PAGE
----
Which documents do you need to send? Your completed […………………………..]form – form FLRS. Your passport and passports for each […………………………..], if they are applying to extend their stay in the UK with you. If your […………………………..]shows that you are required to register with the police, you must also send your Police Registration Certificate and […………………………..]for each dependant, if they are applying to […………………………..]their stay in the UK with you. You also need to send a letter from your college or university stating that you are still enrolled on a full-time course of study, or that vou will be beginning another one. Bank […………………………..]covering the past three months, or other […………………………..]that you have enough money to continue to pay your fees and […………………………..]yourself and any dependants. A recent passport-sized […………………………..]of yourself and similar photos of any of your dependants aged 16 or over, if they are applying to extend their stay in the UK with you.

FLRS stands for Further Leave to Remain Student. To get this form, you can […………………………..]it from the Home Office website or ask at your college or […………………………..]. When you are preparing to fill out the form, it is a good idea to read the […………………………..]Notes. You could also ask a student adviser or […………………………..]officer at your institution for help. Now, where should you send your […………………………..]? You can only send your application by post. Send your documents to: FLRS, Immigration and Nationality […………………………..], Sunshine House, 28 Wellington Road, London, W1A 2BY. Send your documents by recorded […………………………..]and keep the receipt, as well as photocopies of everything you send. You can expect to wait at least four weeks and sometimes […………………………..]longer before a decision on the application is made.

I have some good news about the application […………………………..]. According to new regulations, even if you do not have all these documents available, you must still make sure that you apply before your current permission to be in the UK […………………………..]. Enclose as many of the documents as you have and include a letter […………………………..]what is missing, why it is missing and when you will be able to send it to the Home Office. You will then be […………………………..]to have made your application in time. If your permission to be in the UK has already expired, […………………………..]either a student adviser or welfare officer at your college or university or the […………………………..]Advisory Service on their 24-hour […………………………..]line Oil 7378 9191 or via their website – www.iasuk.org. Please note that if you do make a late application, and the application is […………………………..], you cannot appeal against that decision.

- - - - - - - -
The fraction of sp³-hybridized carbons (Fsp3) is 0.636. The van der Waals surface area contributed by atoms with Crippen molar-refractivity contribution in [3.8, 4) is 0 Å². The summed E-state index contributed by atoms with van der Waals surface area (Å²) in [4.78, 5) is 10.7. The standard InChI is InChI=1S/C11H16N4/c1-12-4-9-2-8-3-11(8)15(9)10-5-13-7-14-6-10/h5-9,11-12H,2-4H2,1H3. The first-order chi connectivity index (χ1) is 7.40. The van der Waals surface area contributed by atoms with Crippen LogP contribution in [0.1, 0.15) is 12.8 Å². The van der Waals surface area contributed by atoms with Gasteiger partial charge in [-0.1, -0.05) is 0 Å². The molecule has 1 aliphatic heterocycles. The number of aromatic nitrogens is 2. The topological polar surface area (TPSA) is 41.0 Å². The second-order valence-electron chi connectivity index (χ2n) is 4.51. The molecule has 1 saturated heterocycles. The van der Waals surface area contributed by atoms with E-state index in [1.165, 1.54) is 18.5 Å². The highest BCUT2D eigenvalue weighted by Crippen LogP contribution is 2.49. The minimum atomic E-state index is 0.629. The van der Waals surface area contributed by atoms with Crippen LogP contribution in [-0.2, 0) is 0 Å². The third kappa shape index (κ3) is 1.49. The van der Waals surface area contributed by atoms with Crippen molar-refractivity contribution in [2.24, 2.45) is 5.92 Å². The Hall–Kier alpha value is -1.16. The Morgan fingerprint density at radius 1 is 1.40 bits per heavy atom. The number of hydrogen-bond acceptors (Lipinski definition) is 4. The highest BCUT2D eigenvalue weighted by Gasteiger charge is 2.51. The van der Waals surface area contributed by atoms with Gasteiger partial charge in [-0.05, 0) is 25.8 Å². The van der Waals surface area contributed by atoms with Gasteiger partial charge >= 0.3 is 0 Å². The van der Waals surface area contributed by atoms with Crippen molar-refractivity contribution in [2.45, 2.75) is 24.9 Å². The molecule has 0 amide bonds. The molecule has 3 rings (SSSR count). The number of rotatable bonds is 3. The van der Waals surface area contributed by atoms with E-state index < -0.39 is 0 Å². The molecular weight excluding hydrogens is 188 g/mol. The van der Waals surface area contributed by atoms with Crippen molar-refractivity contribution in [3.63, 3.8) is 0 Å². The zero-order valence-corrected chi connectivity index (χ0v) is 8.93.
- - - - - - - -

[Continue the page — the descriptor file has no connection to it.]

If your application was made in time and if your application is refused, you will […………………………..]a letter from the Home Office telling you why. The letter will also tell you whether or not you have the right to […………………………..]against the decision. If you made your original application in […………………………..]– before your current leave to ‘remain had expired – then you should automatically be given the right to appeal. If you have the right to […………………………..], you will only have a few days in which to exercise this right. You should therefore ask for […………………………..]advice about the appeal process as soon as possible from a lawyer, a student adviser or welfare officer at your college or university or the Immigration Advisory Service.

SECTION 3

Professor: Good morning. Your name is Clare Sanders, isn’t it?

Student: That’s right.